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DeSantis Defends WWE Decision, Says Florida 'Starved' For Entertainment During Coronavirus Pandemic

Gov. Ron DeSantis said people are "starved" for new entertainment, a day after it was reported he gave the green light to the wrestling giant WWE as an essential business to tape events in Orlando.

Gov. Ron DeSantis on Tuesday defended declaring professional wrestling an essential service and raised the possibility of holding other televised sporting events in empty venues as people shelter at home amid the coronavirus pandemic.

DeSantis said people are “starved” for new entertainment, a day after it was reported he gave the green light to the wrestling giant WWE as an essential business to tape events in Orlando.

“I think if NASCAR does a race and can televise it without having a large crowd, I think that’s a good thing,” DeSantis told reporters at the Capitol.

ALSO READ: Florida Designates Pro Wrestling 'Essential Business'

“People are chomping at the bit,” he added. “If you think about it, we have never had a period like this in modern American history where you’ve had so little new content, particularly in the sporting realm. I mean, we are watching reruns from like the early 2000s.”

He also supported a proposed one-on-one golf challenge between golfers Tiger Woods and Phil Mickelson.

“You wouldn’t have a gallery there. You wouldn’t have the crowds,” DeSantis said. “Put that on TV. People are starved for content. We haven’t had a lot of new content since the beginning of March.”

He said such broadcast events could be good from a “psychological perspective.”

On Monday, Orange County Mayor Jerry Demings confirmed WWE was deemed an “essential business” by DeSantis’ office, allowing the company to continue taping events at an empty WWE Performance Center in Orlando.

“I think initially there was a review that was done, and they were not initially deemed an essential business,” Demings said. “With some conversation with the governor’s office regarding the governor’s order, they were deemed an essential business. And so therefore, they were allowed to remain open.”

The question arose as a WWE staff member tested positive for the coronavirus.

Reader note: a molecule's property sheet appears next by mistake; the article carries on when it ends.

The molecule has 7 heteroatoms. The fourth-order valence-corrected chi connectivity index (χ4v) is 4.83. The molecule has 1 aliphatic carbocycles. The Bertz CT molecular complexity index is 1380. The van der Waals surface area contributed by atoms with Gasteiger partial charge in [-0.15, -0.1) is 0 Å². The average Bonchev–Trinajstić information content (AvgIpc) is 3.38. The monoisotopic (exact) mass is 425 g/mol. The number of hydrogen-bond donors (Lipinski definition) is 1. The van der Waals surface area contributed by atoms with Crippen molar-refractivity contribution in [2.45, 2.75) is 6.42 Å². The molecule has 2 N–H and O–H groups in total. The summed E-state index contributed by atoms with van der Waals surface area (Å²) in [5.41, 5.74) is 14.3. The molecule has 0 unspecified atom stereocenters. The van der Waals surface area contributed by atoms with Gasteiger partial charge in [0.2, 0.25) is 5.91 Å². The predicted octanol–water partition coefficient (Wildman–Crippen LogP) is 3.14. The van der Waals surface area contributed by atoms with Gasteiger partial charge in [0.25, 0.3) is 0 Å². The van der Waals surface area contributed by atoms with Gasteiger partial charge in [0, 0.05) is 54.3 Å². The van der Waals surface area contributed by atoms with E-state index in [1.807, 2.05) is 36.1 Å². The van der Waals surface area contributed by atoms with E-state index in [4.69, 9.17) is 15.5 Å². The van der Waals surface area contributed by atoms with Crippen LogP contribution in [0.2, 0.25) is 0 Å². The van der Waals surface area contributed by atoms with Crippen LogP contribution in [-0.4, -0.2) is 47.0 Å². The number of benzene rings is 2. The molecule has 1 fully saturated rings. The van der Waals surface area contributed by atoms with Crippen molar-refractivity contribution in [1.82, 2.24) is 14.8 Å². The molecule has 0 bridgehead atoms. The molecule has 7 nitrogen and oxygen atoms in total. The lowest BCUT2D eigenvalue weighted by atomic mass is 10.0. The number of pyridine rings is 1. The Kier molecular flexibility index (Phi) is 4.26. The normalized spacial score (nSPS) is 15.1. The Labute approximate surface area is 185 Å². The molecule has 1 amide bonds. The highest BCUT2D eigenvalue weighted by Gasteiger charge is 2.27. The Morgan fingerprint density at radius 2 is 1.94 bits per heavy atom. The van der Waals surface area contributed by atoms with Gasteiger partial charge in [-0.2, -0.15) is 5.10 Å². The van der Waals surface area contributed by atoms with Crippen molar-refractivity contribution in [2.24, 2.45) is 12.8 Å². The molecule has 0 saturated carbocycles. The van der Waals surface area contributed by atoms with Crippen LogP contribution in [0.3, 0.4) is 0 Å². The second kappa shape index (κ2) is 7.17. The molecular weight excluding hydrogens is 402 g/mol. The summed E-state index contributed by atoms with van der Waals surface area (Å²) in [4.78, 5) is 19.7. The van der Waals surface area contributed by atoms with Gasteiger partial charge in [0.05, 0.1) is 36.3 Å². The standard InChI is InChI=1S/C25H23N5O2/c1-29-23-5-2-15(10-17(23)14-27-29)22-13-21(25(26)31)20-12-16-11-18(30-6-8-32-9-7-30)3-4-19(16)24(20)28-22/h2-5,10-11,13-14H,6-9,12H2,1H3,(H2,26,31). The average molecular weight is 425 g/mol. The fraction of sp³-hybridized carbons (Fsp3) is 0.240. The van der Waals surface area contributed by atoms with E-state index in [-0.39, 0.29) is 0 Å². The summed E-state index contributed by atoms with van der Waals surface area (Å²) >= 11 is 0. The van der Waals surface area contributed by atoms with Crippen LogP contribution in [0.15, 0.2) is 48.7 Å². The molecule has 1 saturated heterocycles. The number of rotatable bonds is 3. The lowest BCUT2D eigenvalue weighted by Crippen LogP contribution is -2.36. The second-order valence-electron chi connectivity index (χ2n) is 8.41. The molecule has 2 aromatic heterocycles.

Demings said that “if one of my family members tested positive in my house, that would be concerning to me.”

Demings added that provisions would be made to ensure other people weren’t infected.

The WWE, calling itself a “diversion from these hard times,” said in a news release that the employee had no contact with others after the diagnosis and has made a complete recovery.

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"We believe this matter is low risk to WWE talent and staff, as the individual and a roommate became symptomatic in the days following exposure to two people working in acute health care on the evening of March 26, after WWE's TV production on a closed set was already complete," the WWE statement said.

DeSantis said the state hasn’t received a “huge amount” of requests from businesses to be declared essential, but noted Disney requested a declaration for some of its gardeners, which he approved.

Last week, Florida Department of Business and Professional Regulation Secretary Halsey Beshears tweeted that Florida can host Ultimate Fighting Championship events, as the UFC president was trying to secure a private island for fights.

Beshears, whose department oversees licensing for boxing, kick boxing and mixed martial arts, tweeted to UFC President Dana White that the department can work to bring the events to Florida.

“Why go to an island? Florida is your huckleberry. @FloridaDBPR will get your fighters licensed and we will make it work,” Beshears tweeted. “Then remember us when all the cool kids want to date you again, that Florida tried to help out when nobody else would.”

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Meanwhile, USA Today has reported that among ideas being considered by Major League Baseball is to undertake an abbreviated 2020 season with teams playing games at spring-training locations in Arizona and Florida.

The 15 teams that train in Florida would play, without fans in attendance, under revised divisional alignments based on the geography of training camps.

MLB spokesman Pat Courtney advised the governor's office on Tuesday that baseball officials remained cautious about reopening the season.

“We are appreciative that the governor is open to playing games in Florida as one potential solution, but we all agree that such efforts can only be undertaken in a manner that does not endanger public health, nor the health of our players and fans,” Courtney wrote in an email to the governor's office.

Professional golf’s governing bodies announced a revised schedule last week that didn’t include any Florida-based tournaments.

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